NASA To Rename D.C. Headquarters After First Black Woman Engineer Mary W. Jackson

HAMPTON, VA - 1977:  Mathmatician Mary Jackson, the first black woman engineer at NASA poses for a photo at work at NASA Langley Research Center in 1977 in Hampton, Virginia. (Photo by Bob Nye/NASA/Donaldson Collection/Getty Images)

NASA To Rename D.C. Headquarters After First Black Woman Engineer Mary W. Jackson

Jackson was the subject of the film ‘Hidden Figures.’

Published 1 week ago

Written by BET Staff

NASA will rename their Washington D.C. headquarters building after Mary W. Jackson, the first Black woman engineer at the association and the subject of the film Hidden Figures.

NASA administrator Jim Bridenstine said in a statement that Jackson, who died in 2005 at 84 years old, helped break down barriers for African Americans and women in engineering and technology.

RELATED: ‘Hidden Figures' NASA Mathematician Katherine Johnson Dies At 101

"Mary W. Jackson was part of a group of very important women who helped NASA succeed in getting American astronauts into space. Mary never accepted the status quo, she helped break barriers and open opportunities for African Americans and women in the field of engineering and technology," said Bridenstine.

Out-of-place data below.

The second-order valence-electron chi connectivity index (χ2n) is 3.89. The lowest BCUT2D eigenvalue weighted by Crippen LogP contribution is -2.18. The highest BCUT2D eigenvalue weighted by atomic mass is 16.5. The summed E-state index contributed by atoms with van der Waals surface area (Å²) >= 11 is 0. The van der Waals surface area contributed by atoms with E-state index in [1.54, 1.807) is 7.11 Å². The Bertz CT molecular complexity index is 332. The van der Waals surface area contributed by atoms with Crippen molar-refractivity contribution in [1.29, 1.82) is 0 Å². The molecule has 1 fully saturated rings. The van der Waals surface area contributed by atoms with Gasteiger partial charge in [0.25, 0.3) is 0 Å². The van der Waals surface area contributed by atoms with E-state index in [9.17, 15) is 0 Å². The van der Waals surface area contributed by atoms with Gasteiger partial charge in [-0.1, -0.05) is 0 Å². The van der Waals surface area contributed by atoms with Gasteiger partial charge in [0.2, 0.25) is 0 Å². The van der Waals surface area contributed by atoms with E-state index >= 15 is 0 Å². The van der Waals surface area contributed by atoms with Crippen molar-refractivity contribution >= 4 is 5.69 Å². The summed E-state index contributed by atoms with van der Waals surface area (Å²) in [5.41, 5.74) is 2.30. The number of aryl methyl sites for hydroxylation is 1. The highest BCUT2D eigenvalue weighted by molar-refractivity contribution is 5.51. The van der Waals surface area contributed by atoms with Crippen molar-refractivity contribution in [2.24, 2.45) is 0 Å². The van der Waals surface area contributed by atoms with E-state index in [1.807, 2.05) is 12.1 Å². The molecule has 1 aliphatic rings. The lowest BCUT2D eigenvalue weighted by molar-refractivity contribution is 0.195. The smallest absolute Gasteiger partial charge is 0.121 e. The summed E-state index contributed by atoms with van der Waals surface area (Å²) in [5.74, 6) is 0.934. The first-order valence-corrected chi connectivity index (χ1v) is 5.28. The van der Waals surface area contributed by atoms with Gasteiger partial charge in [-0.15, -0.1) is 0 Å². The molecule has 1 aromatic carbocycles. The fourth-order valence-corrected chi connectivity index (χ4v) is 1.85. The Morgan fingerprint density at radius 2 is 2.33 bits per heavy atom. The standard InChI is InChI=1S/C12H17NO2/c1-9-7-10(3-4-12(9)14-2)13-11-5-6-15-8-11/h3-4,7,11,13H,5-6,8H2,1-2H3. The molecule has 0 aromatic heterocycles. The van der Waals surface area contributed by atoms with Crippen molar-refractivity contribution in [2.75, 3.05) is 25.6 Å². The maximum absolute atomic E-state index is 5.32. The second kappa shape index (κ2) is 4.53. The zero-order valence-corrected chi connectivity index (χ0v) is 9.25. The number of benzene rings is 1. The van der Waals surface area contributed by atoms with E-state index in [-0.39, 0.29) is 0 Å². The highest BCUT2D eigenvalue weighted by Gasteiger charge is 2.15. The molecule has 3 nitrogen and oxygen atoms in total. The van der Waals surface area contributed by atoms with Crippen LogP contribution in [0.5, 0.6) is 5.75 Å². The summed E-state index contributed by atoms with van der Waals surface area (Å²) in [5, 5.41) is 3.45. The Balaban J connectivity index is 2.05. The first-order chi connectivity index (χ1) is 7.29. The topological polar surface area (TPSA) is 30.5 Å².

"Today, we proudly announce the Mary W. Jackson NASA Headquarters building. It appropriately sits on 'Hidden Figures Way,' a reminder that Mary is one of many incredible and talented professionals in NASA's history who contributed to this agency's success. Hidden no more, we will continue to recognize the contributions of women, African Americans, and people of all backgrounds who have helped construct NASA's successful history to explore."

Last year, NASA renamed the street outside its headquarters as Hidden Figures Way.

Photo: Bob Nye/NASA/Donaldson Collection/Getty Images

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